Re: Adhesive for Plano Roof Walks

Jim Betz


  Microscale Krystal Klear is identical to canopy glue.  A form of
white glue that dries clear.  I consider it to be an essential
tool in my "arsenal".

  It is sold to be used as window glazing (it dries clear).  I've been
using it as a basic adhesive in all kinds of applications for a
couple of decades (most likely longer) and it has never "let go"
on me.
  I -rarely- use it for window glazing.  If the KK is 'thick' the
window has a certain "coke bottle glass" appearance.  If
the sides/edges of the window are thick (think Athearn
caboose for an example) the thick lens appearance is
unavoidable - if the edges are thin (think brass) then
it can be almost discernible from more traditional
forms of glazing.
  I often/almost always use it when attaching something to
a surface that is painted (it dries clear).
  It does take a long time to dry/set up.  The thicker it is the
longer that takes.  It will skin over in a short amount of
time (an hour or two).  The rest of the drying occurs thru
the evaporation thru the skin (which remains "flexible").
  It will not "pick up moisture from the air and let go".  At
least not enough to matter.
  It forms a "fillet" (note spelling) when used where two
parts are joined at 90 degree angles.  And adds considerable
strength in these applications (think cab shades).  Keeping
the part correctly aligned/oriented - while the KK dries -
can be a challenge.
  It 'shrinks' as it dries and will rarely form a thick layer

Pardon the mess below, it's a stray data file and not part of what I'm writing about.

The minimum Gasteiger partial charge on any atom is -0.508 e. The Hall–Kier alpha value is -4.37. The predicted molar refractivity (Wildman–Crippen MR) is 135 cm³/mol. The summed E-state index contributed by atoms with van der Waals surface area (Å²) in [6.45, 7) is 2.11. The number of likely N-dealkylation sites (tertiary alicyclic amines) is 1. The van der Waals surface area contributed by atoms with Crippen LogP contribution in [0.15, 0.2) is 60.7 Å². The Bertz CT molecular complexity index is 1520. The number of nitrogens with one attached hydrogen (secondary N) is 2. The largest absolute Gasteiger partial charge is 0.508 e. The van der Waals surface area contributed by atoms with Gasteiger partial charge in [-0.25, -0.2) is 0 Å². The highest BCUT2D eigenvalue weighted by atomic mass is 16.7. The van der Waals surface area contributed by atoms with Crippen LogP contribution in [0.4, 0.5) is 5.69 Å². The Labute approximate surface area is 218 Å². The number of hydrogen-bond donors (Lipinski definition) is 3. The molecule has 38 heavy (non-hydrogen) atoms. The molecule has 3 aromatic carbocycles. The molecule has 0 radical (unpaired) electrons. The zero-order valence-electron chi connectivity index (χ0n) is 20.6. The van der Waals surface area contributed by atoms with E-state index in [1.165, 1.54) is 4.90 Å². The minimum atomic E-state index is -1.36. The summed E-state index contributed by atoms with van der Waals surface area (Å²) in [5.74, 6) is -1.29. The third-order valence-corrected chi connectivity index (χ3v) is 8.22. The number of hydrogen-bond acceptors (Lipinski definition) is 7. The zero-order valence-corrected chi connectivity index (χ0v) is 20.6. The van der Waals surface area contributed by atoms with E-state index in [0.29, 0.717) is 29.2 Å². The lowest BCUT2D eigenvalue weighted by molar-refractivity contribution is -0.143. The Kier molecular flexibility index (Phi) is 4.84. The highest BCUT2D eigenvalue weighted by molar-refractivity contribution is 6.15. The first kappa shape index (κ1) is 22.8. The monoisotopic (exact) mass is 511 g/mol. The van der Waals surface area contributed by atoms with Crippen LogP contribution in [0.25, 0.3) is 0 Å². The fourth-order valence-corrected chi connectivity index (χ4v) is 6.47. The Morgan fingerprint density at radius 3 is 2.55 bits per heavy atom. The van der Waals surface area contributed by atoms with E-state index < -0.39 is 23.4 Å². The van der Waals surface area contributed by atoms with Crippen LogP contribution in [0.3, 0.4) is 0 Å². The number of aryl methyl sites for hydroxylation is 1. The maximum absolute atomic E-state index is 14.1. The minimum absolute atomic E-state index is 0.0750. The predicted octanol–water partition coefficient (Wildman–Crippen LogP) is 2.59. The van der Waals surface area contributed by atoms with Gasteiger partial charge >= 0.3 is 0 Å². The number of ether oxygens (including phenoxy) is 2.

between the two parts.
  If you soak the joint in water for 30 minutes or so - you
can cause it to let go and you will be able to rework the
joint.   By soak I am including just laying the model on
its side and putting a drop or two of water on it with an
eye dropper.
  KK does not "craze" painted surfaces like CA/ACC.
  KK is paintable and does not form hard/'shiny' surfaces
that paint/stains show when you apply them over it on
something like a wood trestle.

  Places where I use KK that you may not have thought
about are:

  To attach/reattach a brass part to a painted brass model -
such as a small detail part with a brass 'nipple' that goes
thru a hole in the frame/shell.
  To hold wiring in place so it doesn't "get into the drive"
This can be difficult unless you can figure out how to
hold the wires in place while the KK dries.  What I do is to
grab the wires with a strategically placed set of cross
lock tweezers.  (I often use other products for this one.)
  Installing 0402 LEDs inside a headlight, class light, or
markers.  The KK holds them in place - and forms a
lens for the light to shine thru.  I often/usually paint
the inside of the detail part with "Old Silver" or other
such color.
  Installing LEDs inside a Tomar car drum head.
  Installing parts that have a mechanical advantage
where the KK only holds them in place - such as a
small piece of brass 'bracing' that keeps the gear
box in a brass loco from rotating (I file a notch for
the strength and just use the KK to hold it there).
  Attaching glazing (actual glass or clear plastic
sheet)to the inside of passenger cars and/or
  Building wood structures.
  I -rarely- complete a model I'm working on without
using KK somewhere or other.

  I'm "just an old guy who plays with trains" (ask my wife) ...
so the fact that KK takes more time to dry/set is of less
importance to me.
  If Microscale ever stops selling it - I'll just switch to
canopy glue.
- Jim B.

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